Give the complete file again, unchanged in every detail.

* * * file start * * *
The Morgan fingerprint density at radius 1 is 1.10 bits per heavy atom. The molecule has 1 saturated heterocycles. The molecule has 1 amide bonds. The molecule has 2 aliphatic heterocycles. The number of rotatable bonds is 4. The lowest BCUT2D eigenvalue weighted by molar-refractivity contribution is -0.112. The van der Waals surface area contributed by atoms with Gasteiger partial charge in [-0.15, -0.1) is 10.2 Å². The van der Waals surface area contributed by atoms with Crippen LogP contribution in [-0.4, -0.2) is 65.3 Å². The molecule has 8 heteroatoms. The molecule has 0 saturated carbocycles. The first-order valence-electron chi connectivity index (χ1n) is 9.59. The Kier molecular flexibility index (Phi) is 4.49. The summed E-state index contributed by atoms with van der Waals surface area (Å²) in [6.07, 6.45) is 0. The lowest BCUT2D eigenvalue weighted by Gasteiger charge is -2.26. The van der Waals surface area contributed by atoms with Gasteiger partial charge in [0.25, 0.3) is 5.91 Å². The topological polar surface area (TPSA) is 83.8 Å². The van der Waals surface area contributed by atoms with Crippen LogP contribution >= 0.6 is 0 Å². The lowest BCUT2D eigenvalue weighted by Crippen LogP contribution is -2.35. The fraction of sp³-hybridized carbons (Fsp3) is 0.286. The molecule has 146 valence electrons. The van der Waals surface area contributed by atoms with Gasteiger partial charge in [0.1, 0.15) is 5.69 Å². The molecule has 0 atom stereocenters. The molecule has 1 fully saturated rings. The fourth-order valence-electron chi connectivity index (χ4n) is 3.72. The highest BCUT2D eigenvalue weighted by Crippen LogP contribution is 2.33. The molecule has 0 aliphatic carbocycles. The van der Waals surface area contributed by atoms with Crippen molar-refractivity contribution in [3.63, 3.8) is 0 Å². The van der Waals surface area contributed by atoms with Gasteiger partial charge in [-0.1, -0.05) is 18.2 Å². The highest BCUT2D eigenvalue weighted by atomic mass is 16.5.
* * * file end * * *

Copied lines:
The Morgan fingerprint density at radius 1 is 1.10 bits per heavy atom. The molecule has 1 saturated heterocycles. The molecule has 1 amide bonds. The molecule has 2 aliphatic heterocycles. The number of rotatable bonds is 4. The lowest BCUT2D eigenvalue weighted by molar-refractivity contribution is -0.112. The van der Waals surface area contributed by atoms with Gasteiger partial charge in [-0.15, -0.1) is 10.2 Å². The van der Waals surface area contributed by atoms with Crippen LogP contribution in [-0.4, -0.2) is 65.3 Å². The molecule has 8 heteroatoms. The molecule has 0 saturated carbocycles. The first-order valence-electron chi connectivity index (χ1n) is 9.59. The Kier molecular flexibility index (Phi) is 4.49. The summed E-state index contributed by atoms with van der Waals surface area (Å²) in [6.07, 6.45) is 0. The lowest BCUT2D eigenvalue weighted by Gasteiger charge is -2.26. The van der Waals surface area contributed by atoms with Gasteiger partial charge in [0.25, 0.3) is 5.91 Å². The topological polar surface area (TPSA) is 83.8 Å². The van der Waals surface area contributed by atoms with Crippen LogP contribution >= 0.6 is 0 Å². The lowest BCUT2D eigenvalue weighted by Crippen LogP contribution is -2.35. The fraction of sp³-hybridized carbons (Fsp3) is 0.286. The molecule has 146 valence electrons. The van der Waals surface area contributed by atoms with Gasteiger partial charge in [0.1, 0.15) is 5.69 Å². The molecule has 0 atom stereocenters. The molecule has 1 fully saturated rings. The fourth-order valence-electron chi connectivity index (χ4n) is 3.72. The highest BCUT2D eigenvalue weighted by Crippen LogP contribution is 2.33. The molecule has 0 aliphatic carbocycles. The van der Waals surface area contributed by atoms with Crippen molar-refractivity contribution in [3.63, 3.8) is 0 Å². The van der Waals surface area contributed by atoms with Gasteiger partial charge in [-0.1, -0.05) is 18.2 Å². The highest BCUT2D eigenvalue weighted by atomic mass is 16.5.